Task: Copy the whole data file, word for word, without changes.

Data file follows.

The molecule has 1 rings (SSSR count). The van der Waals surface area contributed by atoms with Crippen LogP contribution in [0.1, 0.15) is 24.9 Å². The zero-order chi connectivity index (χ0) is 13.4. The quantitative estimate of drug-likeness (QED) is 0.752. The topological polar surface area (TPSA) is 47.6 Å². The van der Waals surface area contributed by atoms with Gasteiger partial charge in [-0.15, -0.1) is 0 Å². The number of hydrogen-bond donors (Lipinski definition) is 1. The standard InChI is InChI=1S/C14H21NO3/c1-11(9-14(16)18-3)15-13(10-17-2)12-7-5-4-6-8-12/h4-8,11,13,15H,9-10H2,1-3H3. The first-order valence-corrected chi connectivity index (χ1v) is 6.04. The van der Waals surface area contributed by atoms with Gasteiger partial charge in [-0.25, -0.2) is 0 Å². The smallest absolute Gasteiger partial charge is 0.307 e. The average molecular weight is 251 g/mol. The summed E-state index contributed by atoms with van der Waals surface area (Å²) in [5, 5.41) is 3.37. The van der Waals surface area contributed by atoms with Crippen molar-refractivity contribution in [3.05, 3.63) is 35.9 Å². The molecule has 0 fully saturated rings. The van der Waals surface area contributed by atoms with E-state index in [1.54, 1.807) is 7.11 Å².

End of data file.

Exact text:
The molecule has 1 rings (SSSR count). The van der Waals surface area contributed by atoms with Crippen LogP contribution in [0.1, 0.15) is 24.9 Å². The zero-order chi connectivity index (χ0) is 13.4. The quantitative estimate of drug-likeness (QED) is 0.752. The topological polar surface area (TPSA) is 47.6 Å². The van der Waals surface area contributed by atoms with Gasteiger partial charge in [-0.15, -0.1) is 0 Å². The number of hydrogen-bond donors (Lipinski definition) is 1. The standard InChI is InChI=1S/C14H21NO3/c1-11(9-14(16)18-3)15-13(10-17-2)12-7-5-4-6-8-12/h4-8,11,13,15H,9-10H2,1-3H3. The first-order valence-corrected chi connectivity index (χ1v) is 6.04. The van der Waals surface area contributed by atoms with Gasteiger partial charge in [-0.25, -0.2) is 0 Å². The smallest absolute Gasteiger partial charge is 0.307 e. The average molecular weight is 251 g/mol. The summed E-state index contributed by atoms with van der Waals surface area (Å²) in [5, 5.41) is 3.37. The van der Waals surface area contributed by atoms with Crippen molar-refractivity contribution in [3.05, 3.63) is 35.9 Å². The molecule has 0 fully saturated rings. The van der Waals surface area contributed by atoms with E-state index in [1.54, 1.807) is 7.11 Å².